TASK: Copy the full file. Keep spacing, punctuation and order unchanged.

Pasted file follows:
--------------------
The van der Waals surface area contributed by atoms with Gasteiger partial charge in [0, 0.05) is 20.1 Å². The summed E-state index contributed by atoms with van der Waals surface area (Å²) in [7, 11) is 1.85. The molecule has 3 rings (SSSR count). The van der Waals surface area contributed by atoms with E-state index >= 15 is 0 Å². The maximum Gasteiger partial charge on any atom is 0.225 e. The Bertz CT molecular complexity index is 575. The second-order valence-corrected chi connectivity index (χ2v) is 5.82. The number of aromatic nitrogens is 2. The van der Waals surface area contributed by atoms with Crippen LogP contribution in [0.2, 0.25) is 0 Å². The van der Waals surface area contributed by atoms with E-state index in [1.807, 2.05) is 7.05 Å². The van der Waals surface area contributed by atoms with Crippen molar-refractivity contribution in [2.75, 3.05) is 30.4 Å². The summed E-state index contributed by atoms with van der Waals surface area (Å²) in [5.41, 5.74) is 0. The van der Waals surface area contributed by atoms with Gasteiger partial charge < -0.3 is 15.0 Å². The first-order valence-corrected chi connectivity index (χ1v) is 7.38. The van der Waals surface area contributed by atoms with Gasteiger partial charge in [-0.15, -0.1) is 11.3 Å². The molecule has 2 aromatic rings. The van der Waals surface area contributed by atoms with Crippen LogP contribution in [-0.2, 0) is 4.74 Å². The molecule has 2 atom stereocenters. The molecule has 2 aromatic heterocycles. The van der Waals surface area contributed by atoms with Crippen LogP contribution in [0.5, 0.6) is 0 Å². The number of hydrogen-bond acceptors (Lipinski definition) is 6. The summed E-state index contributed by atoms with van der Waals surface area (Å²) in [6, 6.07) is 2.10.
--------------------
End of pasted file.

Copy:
The van der Waals surface area contributed by atoms with Gasteiger partial charge in [0, 0.05) is 20.1 Å². The summed E-state index contributed by atoms with van der Waals surface area (Å²) in [7, 11) is 1.85. The molecule has 3 rings (SSSR count). The van der Waals surface area contributed by atoms with E-state index >= 15 is 0 Å². The maximum Gasteiger partial charge on any atom is 0.225 e. The Bertz CT molecular complexity index is 575. The second-order valence-corrected chi connectivity index (χ2v) is 5.82. The number of aromatic nitrogens is 2. The van der Waals surface area contributed by atoms with Crippen LogP contribution in [0.2, 0.25) is 0 Å². The van der Waals surface area contributed by atoms with E-state index in [1.807, 2.05) is 7.05 Å². The van der Waals surface area contributed by atoms with Crippen molar-refractivity contribution in [2.75, 3.05) is 30.4 Å². The summed E-state index contributed by atoms with van der Waals surface area (Å²) in [5.41, 5.74) is 0. The van der Waals surface area contributed by atoms with Gasteiger partial charge < -0.3 is 15.0 Å². The first-order valence-corrected chi connectivity index (χ1v) is 7.38. The van der Waals surface area contributed by atoms with Gasteiger partial charge in [-0.15, -0.1) is 11.3 Å². The molecule has 2 aromatic rings. The van der Waals surface area contributed by atoms with Crippen LogP contribution in [-0.2, 0) is 4.74 Å². The molecule has 2 atom stereocenters. The molecule has 2 aromatic heterocycles. The van der Waals surface area contributed by atoms with Crippen LogP contribution in [0.5, 0.6) is 0 Å². The number of hydrogen-bond acceptors (Lipinski definition) is 6. The summed E-state index contributed by atoms with van der Waals surface area (Å²) in [6, 6.07) is 2.10.